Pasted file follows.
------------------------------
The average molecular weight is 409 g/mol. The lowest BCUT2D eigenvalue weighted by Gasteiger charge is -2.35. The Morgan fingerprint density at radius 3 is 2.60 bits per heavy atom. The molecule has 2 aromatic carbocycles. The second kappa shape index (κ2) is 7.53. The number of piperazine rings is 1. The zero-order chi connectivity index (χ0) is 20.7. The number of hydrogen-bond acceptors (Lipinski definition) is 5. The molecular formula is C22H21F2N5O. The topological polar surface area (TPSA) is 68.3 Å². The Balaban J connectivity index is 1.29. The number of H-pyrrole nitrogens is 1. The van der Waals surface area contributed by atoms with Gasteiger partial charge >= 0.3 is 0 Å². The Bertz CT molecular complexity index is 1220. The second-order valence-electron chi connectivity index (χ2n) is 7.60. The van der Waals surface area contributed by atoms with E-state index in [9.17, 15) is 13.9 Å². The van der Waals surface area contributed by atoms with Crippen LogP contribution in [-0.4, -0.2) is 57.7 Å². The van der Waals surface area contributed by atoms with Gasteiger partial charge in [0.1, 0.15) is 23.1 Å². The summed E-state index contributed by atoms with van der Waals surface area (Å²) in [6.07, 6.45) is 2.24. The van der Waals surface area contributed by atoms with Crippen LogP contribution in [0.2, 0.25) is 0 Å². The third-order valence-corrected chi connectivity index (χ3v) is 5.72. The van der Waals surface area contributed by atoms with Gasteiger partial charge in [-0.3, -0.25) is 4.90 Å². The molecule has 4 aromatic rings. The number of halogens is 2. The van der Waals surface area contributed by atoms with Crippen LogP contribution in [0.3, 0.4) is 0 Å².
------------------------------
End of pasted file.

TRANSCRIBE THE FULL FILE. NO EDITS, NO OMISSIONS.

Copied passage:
The average molecular weight is 409 g/mol. The lowest BCUT2D eigenvalue weighted by Gasteiger charge is -2.35. The Morgan fingerprint density at radius 3 is 2.60 bits per heavy atom. The molecule has 2 aromatic carbocycles. The second kappa shape index (κ2) is 7.53. The number of piperazine rings is 1. The zero-order chi connectivity index (χ0) is 20.7. The number of hydrogen-bond acceptors (Lipinski definition) is 5. The molecular formula is C22H21F2N5O. The topological polar surface area (TPSA) is 68.3 Å². The Balaban J connectivity index is 1.29. The number of H-pyrrole nitrogens is 1. The van der Waals surface area contributed by atoms with Gasteiger partial charge >= 0.3 is 0 Å². The Bertz CT molecular complexity index is 1220. The second-order valence-electron chi connectivity index (χ2n) is 7.60. The van der Waals surface area contributed by atoms with E-state index in [9.17, 15) is 13.9 Å². The van der Waals surface area contributed by atoms with Crippen LogP contribution in [-0.4, -0.2) is 57.7 Å². The van der Waals surface area contributed by atoms with Gasteiger partial charge in [0.1, 0.15) is 23.1 Å². The summed E-state index contributed by atoms with van der Waals surface area (Å²) in [6.07, 6.45) is 2.24. The van der Waals surface area contributed by atoms with Crippen LogP contribution in [0.2, 0.25) is 0 Å². The third-order valence-corrected chi connectivity index (χ3v) is 5.72. The van der Waals surface area contributed by atoms with Gasteiger partial charge in [-0.3, -0.25) is 4.90 Å². The molecule has 4 aromatic rings. The number of halogens is 2. The van der Waals surface area contributed by atoms with Crippen LogP contribution in [0.3, 0.4) is 0 Å².